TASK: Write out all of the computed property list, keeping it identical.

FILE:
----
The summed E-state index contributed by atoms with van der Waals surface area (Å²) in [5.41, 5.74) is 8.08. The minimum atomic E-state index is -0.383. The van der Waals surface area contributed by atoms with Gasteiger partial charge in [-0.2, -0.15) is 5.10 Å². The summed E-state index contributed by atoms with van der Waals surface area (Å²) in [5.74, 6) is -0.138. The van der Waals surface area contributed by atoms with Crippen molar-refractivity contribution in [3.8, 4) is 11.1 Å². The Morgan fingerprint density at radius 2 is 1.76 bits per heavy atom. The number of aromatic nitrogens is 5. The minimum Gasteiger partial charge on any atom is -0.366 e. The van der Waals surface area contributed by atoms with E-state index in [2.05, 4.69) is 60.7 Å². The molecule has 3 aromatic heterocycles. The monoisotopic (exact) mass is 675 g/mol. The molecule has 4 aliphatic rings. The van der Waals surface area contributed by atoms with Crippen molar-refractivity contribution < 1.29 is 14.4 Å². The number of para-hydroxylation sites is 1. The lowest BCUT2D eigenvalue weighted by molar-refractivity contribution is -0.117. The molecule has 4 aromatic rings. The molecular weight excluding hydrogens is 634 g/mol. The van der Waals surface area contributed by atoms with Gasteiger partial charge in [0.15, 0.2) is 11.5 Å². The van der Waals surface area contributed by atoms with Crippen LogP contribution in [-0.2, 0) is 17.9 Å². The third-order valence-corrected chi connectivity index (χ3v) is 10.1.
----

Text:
The summed E-state index contributed by atoms with van der Waals surface area (Å²) in [5.41, 5.74) is 8.08. The minimum atomic E-state index is -0.383. The van der Waals surface area contributed by atoms with Gasteiger partial charge in [-0.2, -0.15) is 5.10 Å². The summed E-state index contributed by atoms with van der Waals surface area (Å²) in [5.74, 6) is -0.138. The van der Waals surface area contributed by atoms with Crippen molar-refractivity contribution in [3.8, 4) is 11.1 Å². The Morgan fingerprint density at radius 2 is 1.76 bits per heavy atom. The number of aromatic nitrogens is 5. The minimum Gasteiger partial charge on any atom is -0.366 e. The van der Waals surface area contributed by atoms with E-state index in [2.05, 4.69) is 60.7 Å². The molecule has 3 aromatic heterocycles. The monoisotopic (exact) mass is 675 g/mol. The molecule has 4 aliphatic rings. The van der Waals surface area contributed by atoms with Crippen molar-refractivity contribution < 1.29 is 14.4 Å². The number of para-hydroxylation sites is 1. The lowest BCUT2D eigenvalue weighted by molar-refractivity contribution is -0.117. The molecule has 4 aromatic rings. The molecular weight excluding hydrogens is 634 g/mol. The van der Waals surface area contributed by atoms with Gasteiger partial charge in [0.15, 0.2) is 11.5 Å². The van der Waals surface area contributed by atoms with Crippen LogP contribution in [-0.2, 0) is 17.9 Å². The third-order valence-corrected chi connectivity index (χ3v) is 10.1.